Enjoy!

PatrickV
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David_Hannaford
gleeman


Joined: 25 Oct 2003
Posts: 8
Location: Australia

PostPosted: Sun Oct 26, 2003 10:54 pm    Post subject: Astronomy and the Greek Myths Reply with quote

Thanks for the astrology link, Patrick, and I am sure that Graves has made a significant contribution to the understanding of that field too, as it also originated in the goddess-temples of the ancient Mediterranean.
However, my point concerned modern astronomy ... the observable movements of the actual planets of our solar system, and how those movements are expressed in metaphorical terms in Graves' descriptions (in The Greek Myths) of the equivalent gods and goddesses.
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notarius
bard


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Location: Bristol, England

PostPosted: Mon Oct 27, 2003 11:19 am    Post subject: Graves' Astronomy, Graves' Astrology Reply with quote

David,

Thanks for that. Yes, I had realised the distinction before sending, but thought my little contribution in a related field may be still be of interest to some, so pressed "Submit" anyway. But, Astronomy it is and I'll leave further contributions to the astronomers...!

Patrick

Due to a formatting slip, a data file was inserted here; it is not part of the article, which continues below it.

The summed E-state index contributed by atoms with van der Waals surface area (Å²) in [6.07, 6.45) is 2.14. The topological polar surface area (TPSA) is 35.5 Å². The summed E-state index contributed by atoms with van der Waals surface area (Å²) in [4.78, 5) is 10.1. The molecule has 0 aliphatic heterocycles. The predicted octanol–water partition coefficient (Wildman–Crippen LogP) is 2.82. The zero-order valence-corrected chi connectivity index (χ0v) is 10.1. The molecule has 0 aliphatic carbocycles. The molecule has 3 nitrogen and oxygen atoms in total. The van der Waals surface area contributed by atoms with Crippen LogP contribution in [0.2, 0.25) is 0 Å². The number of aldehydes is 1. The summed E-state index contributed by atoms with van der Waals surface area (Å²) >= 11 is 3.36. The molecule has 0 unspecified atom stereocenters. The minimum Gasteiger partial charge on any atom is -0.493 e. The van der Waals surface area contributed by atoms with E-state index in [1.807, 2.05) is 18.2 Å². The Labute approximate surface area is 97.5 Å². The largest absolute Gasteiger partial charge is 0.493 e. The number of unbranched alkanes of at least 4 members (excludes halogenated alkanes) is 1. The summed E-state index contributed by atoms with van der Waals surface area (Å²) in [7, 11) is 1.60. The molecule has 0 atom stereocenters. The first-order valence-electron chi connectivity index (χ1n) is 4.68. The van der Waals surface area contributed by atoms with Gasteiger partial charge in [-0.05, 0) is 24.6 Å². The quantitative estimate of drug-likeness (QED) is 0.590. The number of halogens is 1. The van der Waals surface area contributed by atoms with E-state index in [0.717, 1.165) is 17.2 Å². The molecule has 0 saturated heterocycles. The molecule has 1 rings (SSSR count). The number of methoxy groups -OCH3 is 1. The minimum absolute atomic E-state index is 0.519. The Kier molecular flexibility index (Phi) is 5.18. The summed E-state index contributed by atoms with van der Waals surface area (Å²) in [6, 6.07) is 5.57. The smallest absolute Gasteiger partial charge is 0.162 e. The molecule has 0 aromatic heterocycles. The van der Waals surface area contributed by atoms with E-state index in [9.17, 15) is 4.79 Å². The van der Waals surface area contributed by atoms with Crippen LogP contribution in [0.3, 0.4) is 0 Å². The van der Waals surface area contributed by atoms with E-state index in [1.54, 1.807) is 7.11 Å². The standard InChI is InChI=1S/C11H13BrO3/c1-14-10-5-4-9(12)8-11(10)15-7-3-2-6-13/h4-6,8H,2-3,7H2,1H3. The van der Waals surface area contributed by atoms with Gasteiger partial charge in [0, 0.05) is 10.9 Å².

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Neil Spencer
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PostPosted: Thu Nov 20, 2003 7:49 pm    Post subject: Graves' Astrology Reply with quote

To the Ancient Greeks, there was no distinction between astrology and astronomy, and if Mercury was observed to be flitting around the heavens making frequent conjunctions with other planets, then the planet's meaning as 'Messenger of the Gods' was being acted out literally.

Although astrology as we know it is a Greek invention, the Greeks took inspiration and observational records from the Egyptians and Babylonians (Ptolemaic Alexandria was astrology's principal birthplace).

I am an astrologer interested in the subjects' entanglement with English poetry, something the Eng Lit establishment struggle to recognise or embrace. I wonder if Graves can be added to the long list of poet-astrologers, which stretches from Chaucer to Ted Hughes by way of Sydney, Spenser, Yeats and Macneice. A chapter on this lineage is in my book, True As The Stars Above (Gollancz).

If any Graves scholars can point to any references in his work, I'd be fascinated. Obviously the White Goddess is riddled with esoteric lore, but I'm looking specifically for astrological references.

The usual numerological association with Venus is not 5 btw, but 7: the seven pointed star is ascribed to her as Ishtar/Aphrodite/Venus. However, the eight year retrograde cycle of Venus perfectly describes a pentagram, with 'stations' (tunrr-round points) at 72 degrees of the zodiac.

Graves' birth chart is intriguing. Sun, Moon, Mars and Ascendant all in Leo; what a glorious show-off!

Neil Spencer